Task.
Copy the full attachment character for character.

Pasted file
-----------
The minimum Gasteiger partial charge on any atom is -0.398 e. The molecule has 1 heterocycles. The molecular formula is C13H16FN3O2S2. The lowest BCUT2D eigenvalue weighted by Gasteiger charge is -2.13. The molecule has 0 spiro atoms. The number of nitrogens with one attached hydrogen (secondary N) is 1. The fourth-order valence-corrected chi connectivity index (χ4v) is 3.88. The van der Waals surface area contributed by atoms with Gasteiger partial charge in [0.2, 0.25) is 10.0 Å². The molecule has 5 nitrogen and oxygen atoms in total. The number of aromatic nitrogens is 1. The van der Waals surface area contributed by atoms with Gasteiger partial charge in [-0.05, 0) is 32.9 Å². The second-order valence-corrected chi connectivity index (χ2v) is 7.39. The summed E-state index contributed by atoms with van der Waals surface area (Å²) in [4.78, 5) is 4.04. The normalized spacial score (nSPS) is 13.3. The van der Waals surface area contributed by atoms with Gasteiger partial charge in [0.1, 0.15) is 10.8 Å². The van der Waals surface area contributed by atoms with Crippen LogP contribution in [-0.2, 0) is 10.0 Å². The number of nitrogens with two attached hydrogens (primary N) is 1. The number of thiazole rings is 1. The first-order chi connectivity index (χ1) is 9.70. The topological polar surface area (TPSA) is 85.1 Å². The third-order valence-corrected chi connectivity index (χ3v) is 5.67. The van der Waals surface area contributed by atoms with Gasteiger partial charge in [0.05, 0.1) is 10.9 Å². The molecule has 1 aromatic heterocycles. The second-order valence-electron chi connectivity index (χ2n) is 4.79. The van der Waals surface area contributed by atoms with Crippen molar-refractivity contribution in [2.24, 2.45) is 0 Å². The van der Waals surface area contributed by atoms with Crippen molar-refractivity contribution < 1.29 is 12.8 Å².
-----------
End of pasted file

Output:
The minimum Gasteiger partial charge on any atom is -0.398 e. The molecule has 1 heterocycles. The molecular formula is C13H16FN3O2S2. The lowest BCUT2D eigenvalue weighted by Gasteiger charge is -2.13. The molecule has 0 spiro atoms. The number of nitrogens with one attached hydrogen (secondary N) is 1. The fourth-order valence-corrected chi connectivity index (χ4v) is 3.88. The van der Waals surface area contributed by atoms with Gasteiger partial charge in [0.2, 0.25) is 10.0 Å². The molecule has 5 nitrogen and oxygen atoms in total. The number of aromatic nitrogens is 1. The van der Waals surface area contributed by atoms with Gasteiger partial charge in [-0.05, 0) is 32.9 Å². The second-order valence-corrected chi connectivity index (χ2v) is 7.39. The summed E-state index contributed by atoms with van der Waals surface area (Å²) in [4.78, 5) is 4.04. The normalized spacial score (nSPS) is 13.3. The van der Waals surface area contributed by atoms with Gasteiger partial charge in [0.1, 0.15) is 10.8 Å². The van der Waals surface area contributed by atoms with Crippen LogP contribution in [-0.2, 0) is 10.0 Å². The number of nitrogens with two attached hydrogens (primary N) is 1. The number of thiazole rings is 1. The first-order chi connectivity index (χ1) is 9.70. The topological polar surface area (TPSA) is 85.1 Å². The third-order valence-corrected chi connectivity index (χ3v) is 5.67. The van der Waals surface area contributed by atoms with Gasteiger partial charge in [0.05, 0.1) is 10.9 Å². The molecule has 1 aromatic heterocycles. The second-order valence-electron chi connectivity index (χ2n) is 4.79. The van der Waals surface area contributed by atoms with Crippen molar-refractivity contribution in [2.24, 2.45) is 0 Å². The van der Waals surface area contributed by atoms with Crippen molar-refractivity contribution < 1.29 is 12.8 Å².